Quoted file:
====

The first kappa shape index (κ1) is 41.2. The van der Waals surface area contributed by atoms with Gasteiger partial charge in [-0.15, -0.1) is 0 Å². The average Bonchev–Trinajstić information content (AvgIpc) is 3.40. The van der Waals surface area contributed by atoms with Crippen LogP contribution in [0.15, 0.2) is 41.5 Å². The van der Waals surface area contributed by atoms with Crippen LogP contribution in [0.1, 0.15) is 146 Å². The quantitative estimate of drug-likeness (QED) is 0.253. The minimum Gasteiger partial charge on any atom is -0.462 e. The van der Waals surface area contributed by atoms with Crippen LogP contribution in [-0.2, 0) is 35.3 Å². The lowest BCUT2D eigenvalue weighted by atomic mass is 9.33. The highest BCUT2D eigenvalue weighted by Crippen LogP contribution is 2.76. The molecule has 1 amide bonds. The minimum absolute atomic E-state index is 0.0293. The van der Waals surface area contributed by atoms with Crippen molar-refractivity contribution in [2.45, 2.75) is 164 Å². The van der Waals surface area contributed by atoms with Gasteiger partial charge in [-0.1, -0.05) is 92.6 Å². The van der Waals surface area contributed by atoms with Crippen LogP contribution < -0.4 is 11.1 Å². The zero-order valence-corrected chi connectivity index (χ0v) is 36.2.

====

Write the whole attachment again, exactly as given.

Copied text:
The first kappa shape index (κ1) is 41.2. The van der Waals surface area contributed by atoms with Gasteiger partial charge in [-0.15, -0.1) is 0 Å². The average Bonchev–Trinajstić information content (AvgIpc) is 3.40. The van der Waals surface area contributed by atoms with Crippen LogP contribution in [0.15, 0.2) is 41.5 Å². The van der Waals surface area contributed by atoms with Crippen LogP contribution in [0.1, 0.15) is 146 Å². The quantitative estimate of drug-likeness (QED) is 0.253. The minimum Gasteiger partial charge on any atom is -0.462 e. The van der Waals surface area contributed by atoms with Crippen LogP contribution in [-0.2, 0) is 35.3 Å². The lowest BCUT2D eigenvalue weighted by atomic mass is 9.33. The highest BCUT2D eigenvalue weighted by Crippen LogP contribution is 2.76. The molecule has 1 amide bonds. The minimum absolute atomic E-state index is 0.0293. The van der Waals surface area contributed by atoms with Crippen molar-refractivity contribution in [2.45, 2.75) is 164 Å². The van der Waals surface area contributed by atoms with Gasteiger partial charge in [-0.1, -0.05) is 92.6 Å². The van der Waals surface area contributed by atoms with Crippen LogP contribution < -0.4 is 11.1 Å². The zero-order valence-corrected chi connectivity index (χ0v) is 36.2.